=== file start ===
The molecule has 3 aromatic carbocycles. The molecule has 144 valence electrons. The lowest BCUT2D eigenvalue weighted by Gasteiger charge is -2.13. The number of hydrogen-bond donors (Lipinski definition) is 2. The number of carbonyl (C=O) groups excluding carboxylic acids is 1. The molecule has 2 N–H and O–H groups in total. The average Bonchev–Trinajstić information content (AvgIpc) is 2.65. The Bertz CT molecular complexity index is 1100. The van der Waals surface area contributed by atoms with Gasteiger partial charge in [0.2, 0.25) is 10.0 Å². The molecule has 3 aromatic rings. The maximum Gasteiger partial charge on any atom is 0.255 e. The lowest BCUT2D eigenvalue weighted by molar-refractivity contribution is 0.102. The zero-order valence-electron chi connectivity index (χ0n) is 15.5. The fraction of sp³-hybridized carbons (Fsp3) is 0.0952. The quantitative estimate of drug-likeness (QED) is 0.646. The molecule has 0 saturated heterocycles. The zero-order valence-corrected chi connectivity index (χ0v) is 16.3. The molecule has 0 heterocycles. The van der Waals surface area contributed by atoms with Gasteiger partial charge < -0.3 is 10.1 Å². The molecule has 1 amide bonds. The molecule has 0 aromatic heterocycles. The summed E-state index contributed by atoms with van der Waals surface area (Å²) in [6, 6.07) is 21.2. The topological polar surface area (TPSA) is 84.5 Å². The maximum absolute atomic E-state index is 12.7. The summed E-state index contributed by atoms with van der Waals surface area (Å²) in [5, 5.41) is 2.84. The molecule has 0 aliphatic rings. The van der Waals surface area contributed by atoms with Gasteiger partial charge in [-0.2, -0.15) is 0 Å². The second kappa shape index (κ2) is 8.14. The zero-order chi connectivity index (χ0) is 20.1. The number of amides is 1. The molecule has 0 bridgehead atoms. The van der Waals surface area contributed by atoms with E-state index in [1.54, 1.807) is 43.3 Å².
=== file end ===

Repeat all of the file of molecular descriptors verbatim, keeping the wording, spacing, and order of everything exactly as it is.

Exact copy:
The molecule has 3 aromatic carbocycles. The molecule has 144 valence electrons. The lowest BCUT2D eigenvalue weighted by Gasteiger charge is -2.13. The number of hydrogen-bond donors (Lipinski definition) is 2. The number of carbonyl (C=O) groups excluding carboxylic acids is 1. The molecule has 2 N–H and O–H groups in total. The average Bonchev–Trinajstić information content (AvgIpc) is 2.65. The Bertz CT molecular complexity index is 1100. The van der Waals surface area contributed by atoms with Gasteiger partial charge in [0.2, 0.25) is 10.0 Å². The molecule has 3 aromatic rings. The maximum Gasteiger partial charge on any atom is 0.255 e. The lowest BCUT2D eigenvalue weighted by molar-refractivity contribution is 0.102. The zero-order valence-electron chi connectivity index (χ0n) is 15.5. The fraction of sp³-hybridized carbons (Fsp3) is 0.0952. The quantitative estimate of drug-likeness (QED) is 0.646. The molecule has 0 saturated heterocycles. The zero-order valence-corrected chi connectivity index (χ0v) is 16.3. The molecule has 0 heterocycles. The van der Waals surface area contributed by atoms with Gasteiger partial charge < -0.3 is 10.1 Å². The molecule has 1 amide bonds. The molecule has 0 aromatic heterocycles. The summed E-state index contributed by atoms with van der Waals surface area (Å²) in [6, 6.07) is 21.2. The topological polar surface area (TPSA) is 84.5 Å². The maximum absolute atomic E-state index is 12.7. The summed E-state index contributed by atoms with van der Waals surface area (Å²) in [5, 5.41) is 2.84. The molecule has 0 aliphatic rings. The van der Waals surface area contributed by atoms with Gasteiger partial charge in [-0.2, -0.15) is 0 Å². The second kappa shape index (κ2) is 8.14. The zero-order chi connectivity index (χ0) is 20.1. The number of amides is 1. The molecule has 0 bridgehead atoms. The van der Waals surface area contributed by atoms with E-state index in [1.54, 1.807) is 43.3 Å².